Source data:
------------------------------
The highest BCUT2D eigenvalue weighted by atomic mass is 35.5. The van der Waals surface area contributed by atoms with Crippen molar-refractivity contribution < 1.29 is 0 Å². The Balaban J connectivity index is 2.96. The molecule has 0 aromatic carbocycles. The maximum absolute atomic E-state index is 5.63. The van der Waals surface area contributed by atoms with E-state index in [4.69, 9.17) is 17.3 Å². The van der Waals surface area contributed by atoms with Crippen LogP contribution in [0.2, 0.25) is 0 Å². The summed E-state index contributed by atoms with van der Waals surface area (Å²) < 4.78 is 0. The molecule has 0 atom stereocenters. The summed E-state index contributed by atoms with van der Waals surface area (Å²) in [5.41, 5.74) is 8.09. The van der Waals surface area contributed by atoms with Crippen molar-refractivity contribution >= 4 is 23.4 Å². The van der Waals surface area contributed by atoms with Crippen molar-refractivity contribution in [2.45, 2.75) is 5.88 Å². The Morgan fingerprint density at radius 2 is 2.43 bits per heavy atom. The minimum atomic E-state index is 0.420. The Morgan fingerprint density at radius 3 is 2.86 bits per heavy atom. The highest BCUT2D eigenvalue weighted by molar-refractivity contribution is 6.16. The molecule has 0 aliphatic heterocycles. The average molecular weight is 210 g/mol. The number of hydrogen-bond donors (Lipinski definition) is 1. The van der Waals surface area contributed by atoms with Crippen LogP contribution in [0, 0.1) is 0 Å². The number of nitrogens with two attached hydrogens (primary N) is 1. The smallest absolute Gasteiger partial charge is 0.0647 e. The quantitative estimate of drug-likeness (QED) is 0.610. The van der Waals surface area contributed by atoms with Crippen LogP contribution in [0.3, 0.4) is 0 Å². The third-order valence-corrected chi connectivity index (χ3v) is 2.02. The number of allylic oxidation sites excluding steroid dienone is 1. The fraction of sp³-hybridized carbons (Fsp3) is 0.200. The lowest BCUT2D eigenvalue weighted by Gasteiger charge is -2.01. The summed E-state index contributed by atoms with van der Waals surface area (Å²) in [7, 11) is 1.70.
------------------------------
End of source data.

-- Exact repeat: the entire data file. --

The highest BCUT2D eigenvalue weighted by atomic mass is 35.5. The van der Waals surface area contributed by atoms with Crippen molar-refractivity contribution < 1.29 is 0 Å². The Balaban J connectivity index is 2.96. The molecule has 0 aromatic carbocycles. The maximum absolute atomic E-state index is 5.63. The van der Waals surface area contributed by atoms with E-state index in [4.69, 9.17) is 17.3 Å². The van der Waals surface area contributed by atoms with Crippen LogP contribution in [0.2, 0.25) is 0 Å². The summed E-state index contributed by atoms with van der Waals surface area (Å²) < 4.78 is 0. The molecule has 0 atom stereocenters. The summed E-state index contributed by atoms with van der Waals surface area (Å²) in [5.41, 5.74) is 8.09. The van der Waals surface area contributed by atoms with Crippen molar-refractivity contribution >= 4 is 23.4 Å². The van der Waals surface area contributed by atoms with Crippen molar-refractivity contribution in [2.45, 2.75) is 5.88 Å². The Morgan fingerprint density at radius 2 is 2.43 bits per heavy atom. The minimum atomic E-state index is 0.420. The Morgan fingerprint density at radius 3 is 2.86 bits per heavy atom. The highest BCUT2D eigenvalue weighted by molar-refractivity contribution is 6.16. The molecule has 0 aliphatic heterocycles. The average molecular weight is 210 g/mol. The number of hydrogen-bond donors (Lipinski definition) is 1. The van der Waals surface area contributed by atoms with Crippen LogP contribution in [0, 0.1) is 0 Å². The number of nitrogens with two attached hydrogens (primary N) is 1. The smallest absolute Gasteiger partial charge is 0.0647 e. The quantitative estimate of drug-likeness (QED) is 0.610. The van der Waals surface area contributed by atoms with Crippen LogP contribution in [0.3, 0.4) is 0 Å². The third-order valence-corrected chi connectivity index (χ3v) is 2.02. The number of allylic oxidation sites excluding steroid dienone is 1. The fraction of sp³-hybridized carbons (Fsp3) is 0.200. The lowest BCUT2D eigenvalue weighted by Gasteiger charge is -2.01. The summed E-state index contributed by atoms with van der Waals surface area (Å²) in [7, 11) is 1.70.